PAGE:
Host a Holiday Open House

 In Media

Founding Planner, Geneve McNally was interviewed for Canadian Living Magazine on “How to Host a Holiday Open House”. Be sure to take note of these great tips when planning your next party.

By Adrienne Brown

Want to avoid the hassle of hosting a big holiday party? Enjoy more casual entertaining this season and show off your festive décor by hosting a fun, holiday open house for your friends and family.


December is usually a month full of good cheer, fun, holiday wishes and, most of all, packed schedules.

You can take some stress out of holiday party planning (for yourself and your guests) by hosting a more casual event, such as a holiday open house. Your guests can drop in at their convenience and stay for a short time before heading to another party or they can stay all night if their calendars allow.

Genève McNally, owner of Dreamgroup Weddings + Events, says you can host a holiday open house on any budget. How decadent or extravagant you get depends on how much you want to spend, but you can cover food, drinks and décor on any budget.

Give your holiday guests lots of warning!

According to McNally, the most popular weekends for holiday open houses are the second and third weekends in December. Ideally, you should send invitations three to six weeks in advance, depending on who you’re inviting. “The sooner the better,” says McNally. Although, if this is an annual event and people are expecting your invitation, two to three weeks may be enough warning. Always give guests a date by which they should RSVP so you can plan accordingly. “People won’t necessarily RSVP, because it’s such a casual event, but you do need to know,” says McNally. Plan to have to follow up with a few people.

Holiday open house food and drinks
When it comes to food and drinks, McNally suggests creating a series of fun stations, carts or buffets. If your budget allows, hire a bartender. Otherwise, it’s just as fun to set up drink stations and let your guests create their own concoctions. For the holidays, think an eggnog station, a hot drinks station with coffee, tea and hot cider (and liqueurs for those who want a splash of Irish cream in their coffee) or a bar cart with chilled micro-beers and vodkas (complemented with lots of ice and mixes or a non-alcoholic punch filled with cranberries that people can spike if they want to). In terms of food, McNally says open houses tend to be more cocktail oriented. Choose finger foods such as pigs in a blanket, mini quiches, spring rolls and sliders.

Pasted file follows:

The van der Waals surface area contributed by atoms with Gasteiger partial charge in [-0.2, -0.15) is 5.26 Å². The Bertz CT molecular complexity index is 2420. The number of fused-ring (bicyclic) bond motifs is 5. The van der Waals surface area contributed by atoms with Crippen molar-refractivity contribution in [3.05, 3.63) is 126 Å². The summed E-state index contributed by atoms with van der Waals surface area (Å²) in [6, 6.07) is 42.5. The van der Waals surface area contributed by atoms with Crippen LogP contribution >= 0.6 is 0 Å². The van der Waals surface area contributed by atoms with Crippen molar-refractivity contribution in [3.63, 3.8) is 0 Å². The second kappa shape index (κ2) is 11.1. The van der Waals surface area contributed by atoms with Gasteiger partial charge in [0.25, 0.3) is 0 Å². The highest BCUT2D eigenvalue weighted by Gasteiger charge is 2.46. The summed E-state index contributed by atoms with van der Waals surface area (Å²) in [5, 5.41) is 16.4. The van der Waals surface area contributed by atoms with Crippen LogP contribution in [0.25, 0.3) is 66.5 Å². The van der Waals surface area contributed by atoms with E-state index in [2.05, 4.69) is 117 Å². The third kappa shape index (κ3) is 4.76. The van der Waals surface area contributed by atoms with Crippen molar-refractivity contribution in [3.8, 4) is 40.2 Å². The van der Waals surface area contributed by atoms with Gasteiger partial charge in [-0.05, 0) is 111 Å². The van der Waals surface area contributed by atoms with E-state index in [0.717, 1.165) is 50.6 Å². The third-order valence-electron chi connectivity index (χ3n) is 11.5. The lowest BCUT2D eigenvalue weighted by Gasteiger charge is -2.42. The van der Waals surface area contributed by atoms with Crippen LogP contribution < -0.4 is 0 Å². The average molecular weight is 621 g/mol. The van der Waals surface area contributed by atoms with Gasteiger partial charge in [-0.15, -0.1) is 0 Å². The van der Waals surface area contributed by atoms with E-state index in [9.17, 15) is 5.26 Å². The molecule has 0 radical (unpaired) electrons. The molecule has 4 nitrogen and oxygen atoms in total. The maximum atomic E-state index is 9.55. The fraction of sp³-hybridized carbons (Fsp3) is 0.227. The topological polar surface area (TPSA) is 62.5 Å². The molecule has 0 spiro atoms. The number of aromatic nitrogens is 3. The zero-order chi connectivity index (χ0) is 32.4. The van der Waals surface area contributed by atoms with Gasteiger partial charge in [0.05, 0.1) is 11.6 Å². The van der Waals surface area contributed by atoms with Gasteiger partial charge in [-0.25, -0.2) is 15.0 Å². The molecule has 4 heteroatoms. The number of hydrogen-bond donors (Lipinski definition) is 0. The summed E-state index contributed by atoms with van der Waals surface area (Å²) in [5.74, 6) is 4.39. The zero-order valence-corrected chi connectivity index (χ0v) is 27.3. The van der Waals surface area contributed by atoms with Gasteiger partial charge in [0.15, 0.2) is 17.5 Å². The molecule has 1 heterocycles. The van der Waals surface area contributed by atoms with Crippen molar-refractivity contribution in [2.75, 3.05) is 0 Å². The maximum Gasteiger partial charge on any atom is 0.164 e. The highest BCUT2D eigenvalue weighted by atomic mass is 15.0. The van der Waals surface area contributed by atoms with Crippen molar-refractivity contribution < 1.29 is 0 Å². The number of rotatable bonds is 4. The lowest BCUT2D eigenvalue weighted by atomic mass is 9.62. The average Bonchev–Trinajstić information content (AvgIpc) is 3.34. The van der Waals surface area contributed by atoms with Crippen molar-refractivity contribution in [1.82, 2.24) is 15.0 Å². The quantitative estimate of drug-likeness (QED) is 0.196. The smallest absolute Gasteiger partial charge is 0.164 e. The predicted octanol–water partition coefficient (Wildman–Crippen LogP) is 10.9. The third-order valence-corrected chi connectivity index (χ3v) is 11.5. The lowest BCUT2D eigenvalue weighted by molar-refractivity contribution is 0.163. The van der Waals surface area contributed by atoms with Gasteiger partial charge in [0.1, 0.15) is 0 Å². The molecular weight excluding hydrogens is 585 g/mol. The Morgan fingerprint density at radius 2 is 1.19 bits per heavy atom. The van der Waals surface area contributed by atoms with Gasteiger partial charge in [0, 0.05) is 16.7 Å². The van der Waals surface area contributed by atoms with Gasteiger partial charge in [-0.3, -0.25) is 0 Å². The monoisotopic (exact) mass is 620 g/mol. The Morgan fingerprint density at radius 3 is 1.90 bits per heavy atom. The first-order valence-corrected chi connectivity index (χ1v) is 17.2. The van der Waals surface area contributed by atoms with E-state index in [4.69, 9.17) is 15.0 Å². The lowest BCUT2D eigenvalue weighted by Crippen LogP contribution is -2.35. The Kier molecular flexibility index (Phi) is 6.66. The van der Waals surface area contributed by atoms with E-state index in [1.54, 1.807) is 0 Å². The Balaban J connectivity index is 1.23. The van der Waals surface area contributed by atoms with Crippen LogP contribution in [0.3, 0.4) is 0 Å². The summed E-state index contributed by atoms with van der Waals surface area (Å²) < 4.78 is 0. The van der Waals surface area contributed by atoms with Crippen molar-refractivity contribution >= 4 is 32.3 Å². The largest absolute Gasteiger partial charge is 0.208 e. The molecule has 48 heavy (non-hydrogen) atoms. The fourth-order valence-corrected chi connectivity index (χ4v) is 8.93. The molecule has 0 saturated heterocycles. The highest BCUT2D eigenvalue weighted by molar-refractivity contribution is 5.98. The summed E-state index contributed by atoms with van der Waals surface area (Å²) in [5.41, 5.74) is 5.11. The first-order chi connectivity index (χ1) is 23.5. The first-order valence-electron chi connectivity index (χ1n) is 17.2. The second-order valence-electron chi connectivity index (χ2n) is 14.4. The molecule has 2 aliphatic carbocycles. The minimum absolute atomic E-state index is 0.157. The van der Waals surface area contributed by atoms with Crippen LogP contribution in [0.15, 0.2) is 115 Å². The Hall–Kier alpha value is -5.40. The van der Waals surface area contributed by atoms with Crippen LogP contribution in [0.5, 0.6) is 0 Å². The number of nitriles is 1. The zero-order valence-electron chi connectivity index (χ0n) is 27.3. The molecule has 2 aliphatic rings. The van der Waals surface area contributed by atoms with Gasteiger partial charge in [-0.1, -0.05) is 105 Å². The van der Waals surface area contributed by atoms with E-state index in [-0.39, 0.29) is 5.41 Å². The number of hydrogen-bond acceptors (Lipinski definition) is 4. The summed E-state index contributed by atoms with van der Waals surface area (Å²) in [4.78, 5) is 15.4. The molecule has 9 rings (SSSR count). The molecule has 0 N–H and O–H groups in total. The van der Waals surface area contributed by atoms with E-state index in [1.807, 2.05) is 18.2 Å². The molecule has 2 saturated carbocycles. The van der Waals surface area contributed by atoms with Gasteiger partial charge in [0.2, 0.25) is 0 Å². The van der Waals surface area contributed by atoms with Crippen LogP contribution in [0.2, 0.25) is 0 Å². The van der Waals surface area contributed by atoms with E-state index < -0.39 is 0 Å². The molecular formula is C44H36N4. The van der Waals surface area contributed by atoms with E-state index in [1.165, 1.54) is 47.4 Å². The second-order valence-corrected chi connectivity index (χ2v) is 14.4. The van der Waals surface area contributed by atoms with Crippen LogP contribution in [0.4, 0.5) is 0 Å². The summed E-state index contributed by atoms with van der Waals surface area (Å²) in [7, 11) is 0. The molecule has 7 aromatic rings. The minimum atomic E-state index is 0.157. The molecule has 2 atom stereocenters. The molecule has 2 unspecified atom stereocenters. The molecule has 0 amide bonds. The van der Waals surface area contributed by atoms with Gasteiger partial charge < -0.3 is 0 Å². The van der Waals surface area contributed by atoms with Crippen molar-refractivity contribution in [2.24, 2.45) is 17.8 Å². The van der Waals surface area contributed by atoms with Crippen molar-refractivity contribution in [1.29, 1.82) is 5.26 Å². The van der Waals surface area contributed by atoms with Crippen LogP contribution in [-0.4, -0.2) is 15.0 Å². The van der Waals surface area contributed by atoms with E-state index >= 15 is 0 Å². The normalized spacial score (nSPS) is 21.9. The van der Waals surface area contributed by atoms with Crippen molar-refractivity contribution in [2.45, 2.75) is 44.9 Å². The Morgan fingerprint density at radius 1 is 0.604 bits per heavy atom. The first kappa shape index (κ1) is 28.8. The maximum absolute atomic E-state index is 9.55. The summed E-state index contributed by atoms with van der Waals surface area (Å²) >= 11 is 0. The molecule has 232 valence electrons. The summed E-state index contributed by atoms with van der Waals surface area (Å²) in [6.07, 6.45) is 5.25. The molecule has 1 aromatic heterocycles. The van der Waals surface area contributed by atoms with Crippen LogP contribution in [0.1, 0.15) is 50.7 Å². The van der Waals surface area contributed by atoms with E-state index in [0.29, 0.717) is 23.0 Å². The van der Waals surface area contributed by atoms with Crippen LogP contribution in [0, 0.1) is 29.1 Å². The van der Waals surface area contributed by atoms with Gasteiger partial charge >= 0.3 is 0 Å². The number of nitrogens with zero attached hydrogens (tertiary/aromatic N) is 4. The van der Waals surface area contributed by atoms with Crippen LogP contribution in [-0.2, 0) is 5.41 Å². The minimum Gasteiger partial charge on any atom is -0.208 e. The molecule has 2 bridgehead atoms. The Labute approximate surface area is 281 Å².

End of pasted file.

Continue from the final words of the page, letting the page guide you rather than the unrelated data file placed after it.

You want to have enough food that people can feel as full as if they’ve eaten dinner, usually about 15 hors d’oeuvres per person. However, if you set up a more substantial food station (such as a make-your-own pasta or stir-fry station) you won’t need as many finger foods. Similarly, your desserts need not be extensive. “Go for thoughtfulness and quality over quantity,” says McNally. “Have different options for different tastes.” Choose complementary flavors that will appeal to different people, such as one chocolate, one lemon and one cranberry dessert.

Set the mood for your holiday open house
Decorate your home as you would for any other holiday party, keeping in mind that different guests will come and go as the night goes on, so your numbers will fluctuate. “The nice thing about decor at Christmas is that a little goes a long way,” says McNally. Twinkling lights, candles, a Christmas tree and garlands are all you need — “and you have to have mistletoe!” she says. The music you choose will create the right ambiance. McNally says you can “build up the anticipation of a special event” by playing music by Buble or Sinatra for the first hour or so. It doesn’t have to play all night, but it can set the tone from the start.

How to Host a Holiday Open House with Canadian Living Magazine
Things to do the day before your holiday open house:
  • Clean your bathrooms and set out fresh towels.
  • Make room in closets for coats and boots. Instead of piling guests’ coats on someone’s bed, pile your own collection there and hang guests’ coats in your closet. This way nobody is roaming around bedrooms looking for coats in the middle of the party.
  • Tidy and clean up any area where guests will be mingling in your home.
  • Arrange activities for children if any are coming.


Safety First: McNally’s final advice is about safety. “You are liable as the host for anything that happens,” she says. Keep phone numbers for taxis near your front door so guests who are unable to drive can get a safe ride home.

“When people arrive, have them drop their keys in one bowl and their cell in another,” she says. This way, it’s up to the host to redistribute keys and everyone is forced to stay off their phones during the party!

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